Viewpoint: IKEA opening is a chance for downtown S.F. to reset

Aug 28, 2023

Ikea San Francisco, located at 945 Market St., hosted its grand opening ribbon-cutting on Aug. 23. It features 27 furnished showrooms, two food-and-beverage stops, and about half the inventory of a typical IKEA store.
This article was published in the San Francisco Business Journal.
By Hans Hansson

On a sunny day on August 23rd, the city of San Francisco was buzzing with anticipation for the much-awaited opening of the downtown IKEA store at 945 Market Street. Residents eagerly lined up outside the iconic blue and yellow building, excited to explore the vast array of stylish furniture and home decor. The opening of this new store comes with a lot of upsides to San Francisco’s downtown.

One of the key benefits of the IKEA store will be the boost it will provide to the local economy. The opening will create hundreds of job opportunities for San Francisco residents, offering a chance for employment and financial stability. Additionally, the store’s presence will attract a surge of shoppers from near and far, generating increased foot traffic and benefiting neighboring businesses. The influx of visitors will bring a vibrant energy to the area, turning it into a bustling hub of commerce that will help fill the numerous vacant retail stores that exist around it. Hopefully, it should also lead to a new retail interest in the Westfield Mall that was recently turned back to its lender.

There are also advantages to the community. IKEA’s affordable and well-designed furniture will provide options for individuals on a budget, enabling them to create comfortable and stylish living spaces. The store’s layout and showroom concept also will inspire creativity and spark ideas for home improvement projects. Many residents will find joy in browsing through the meticulously arranged displays, finding inspiration for their own homes. Moreover, the IKEA store just might become a new gathering place for socializing. Its spacious cafeteria will offer a space for people to meet up over a cup of coffee and Swedish meatballs, fostering a sense of camaraderie. The store will also host various events and workshops, further engaging with the local community and offering opportunities for learning and skill development. IKEA is even launching its own co-working facility, designed using IKEA furniture.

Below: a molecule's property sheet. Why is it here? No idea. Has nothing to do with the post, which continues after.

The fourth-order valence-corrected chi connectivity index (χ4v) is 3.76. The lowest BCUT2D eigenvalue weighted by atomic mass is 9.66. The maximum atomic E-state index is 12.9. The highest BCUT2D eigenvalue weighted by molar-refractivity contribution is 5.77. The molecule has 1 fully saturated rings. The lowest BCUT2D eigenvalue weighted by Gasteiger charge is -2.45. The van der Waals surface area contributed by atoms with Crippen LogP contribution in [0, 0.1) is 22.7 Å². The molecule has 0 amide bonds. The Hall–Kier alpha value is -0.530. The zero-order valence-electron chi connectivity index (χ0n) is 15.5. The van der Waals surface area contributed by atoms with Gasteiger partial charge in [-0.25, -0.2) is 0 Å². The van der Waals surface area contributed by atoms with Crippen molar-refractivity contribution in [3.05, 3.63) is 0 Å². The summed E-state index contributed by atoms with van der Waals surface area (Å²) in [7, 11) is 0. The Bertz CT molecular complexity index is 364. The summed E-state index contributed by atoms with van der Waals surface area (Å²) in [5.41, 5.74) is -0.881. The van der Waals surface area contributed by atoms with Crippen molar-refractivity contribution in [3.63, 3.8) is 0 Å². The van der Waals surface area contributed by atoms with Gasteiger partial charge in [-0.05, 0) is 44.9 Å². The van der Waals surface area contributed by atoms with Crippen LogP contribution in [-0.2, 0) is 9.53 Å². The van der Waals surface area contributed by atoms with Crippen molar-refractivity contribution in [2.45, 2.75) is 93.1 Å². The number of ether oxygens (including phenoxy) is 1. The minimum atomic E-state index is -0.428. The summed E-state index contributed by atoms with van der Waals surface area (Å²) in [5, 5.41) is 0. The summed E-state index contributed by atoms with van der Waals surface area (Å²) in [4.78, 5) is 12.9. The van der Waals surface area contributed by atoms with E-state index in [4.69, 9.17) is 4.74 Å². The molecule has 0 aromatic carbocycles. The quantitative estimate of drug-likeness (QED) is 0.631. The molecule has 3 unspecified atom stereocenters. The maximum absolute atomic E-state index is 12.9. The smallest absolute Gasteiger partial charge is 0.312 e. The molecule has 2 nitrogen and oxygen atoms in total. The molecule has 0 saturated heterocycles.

While there are concerns around traffic congestion as shoppers flock to the store, and possible environmental impacts as it relates to disposable furniture, I believe the benefits will outweigh any negatives. And the company is already working with the city to address traffic concerns, while making corporate changes to become climate positive. Additionally, the San Francisco location offers customers IKEA “Buy Back & resell” services, enabling shoppers to retire some of their older IKEA furniture, in exchange for store credit.

The ultimate key to IKEA’s success in the city will be San Francisco’s response to the store’s security needs — both inside and outside the store. Unless IKEA customers feel safe, they will end up shopping at nearby locations in Emeryville or Palo Alto. This is San Francisco’s chance to get it right in terms of security and keeping Market Street clean. This truly can be the start to a rebirth of not only Market Street, but Union Square retail.

Hans Hansson, a San Francisco resident, is principal and founding partner of Starboard TCN Worldwide Commercial Real Estate and a frequent contributor to the Business Times.